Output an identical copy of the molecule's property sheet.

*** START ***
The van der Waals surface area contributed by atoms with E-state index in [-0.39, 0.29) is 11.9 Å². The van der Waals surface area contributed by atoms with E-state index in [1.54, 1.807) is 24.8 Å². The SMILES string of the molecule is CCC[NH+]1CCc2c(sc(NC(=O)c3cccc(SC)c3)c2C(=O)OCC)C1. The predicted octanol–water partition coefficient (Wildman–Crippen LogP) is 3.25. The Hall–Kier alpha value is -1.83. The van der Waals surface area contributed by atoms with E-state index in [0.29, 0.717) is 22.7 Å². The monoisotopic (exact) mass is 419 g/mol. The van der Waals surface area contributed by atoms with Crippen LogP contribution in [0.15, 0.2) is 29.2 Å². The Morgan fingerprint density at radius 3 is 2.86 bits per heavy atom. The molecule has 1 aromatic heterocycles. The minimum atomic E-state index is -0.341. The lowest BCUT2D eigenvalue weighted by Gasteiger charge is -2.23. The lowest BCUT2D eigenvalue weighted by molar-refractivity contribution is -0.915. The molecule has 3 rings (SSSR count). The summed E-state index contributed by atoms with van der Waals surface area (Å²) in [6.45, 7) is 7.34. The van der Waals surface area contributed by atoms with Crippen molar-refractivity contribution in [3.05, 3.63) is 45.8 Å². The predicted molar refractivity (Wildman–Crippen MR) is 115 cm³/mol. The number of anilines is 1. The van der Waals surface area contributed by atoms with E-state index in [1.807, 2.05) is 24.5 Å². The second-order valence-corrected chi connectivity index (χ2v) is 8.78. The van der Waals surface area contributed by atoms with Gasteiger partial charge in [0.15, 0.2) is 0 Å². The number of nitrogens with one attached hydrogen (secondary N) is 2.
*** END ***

The van der Waals surface area contributed by atoms with E-state index in [-0.39, 0.29) is 11.9 Å². The van der Waals surface area contributed by atoms with E-state index in [1.54, 1.807) is 24.8 Å². The SMILES string of the molecule is CCC[NH+]1CCc2c(sc(NC(=O)c3cccc(SC)c3)c2C(=O)OCC)C1. The predicted octanol–water partition coefficient (Wildman–Crippen LogP) is 3.25. The Hall–Kier alpha value is -1.83. The van der Waals surface area contributed by atoms with E-state index in [0.29, 0.717) is 22.7 Å². The monoisotopic (exact) mass is 419 g/mol. The van der Waals surface area contributed by atoms with Crippen LogP contribution in [0.15, 0.2) is 29.2 Å². The Morgan fingerprint density at radius 3 is 2.86 bits per heavy atom. The molecule has 1 aromatic heterocycles. The minimum atomic E-state index is -0.341. The lowest BCUT2D eigenvalue weighted by Gasteiger charge is -2.23. The lowest BCUT2D eigenvalue weighted by molar-refractivity contribution is -0.915. The molecule has 3 rings (SSSR count). The summed E-state index contributed by atoms with van der Waals surface area (Å²) in [6.45, 7) is 7.34. The van der Waals surface area contributed by atoms with Crippen molar-refractivity contribution in [3.05, 3.63) is 45.8 Å². The predicted molar refractivity (Wildman–Crippen MR) is 115 cm³/mol. The number of anilines is 1. The van der Waals surface area contributed by atoms with E-state index in [1.807, 2.05) is 24.5 Å². The second-order valence-corrected chi connectivity index (χ2v) is 8.78. The van der Waals surface area contributed by atoms with Gasteiger partial charge in [0.15, 0.2) is 0 Å². The number of nitrogens with one attached hydrogen (secondary N) is 2.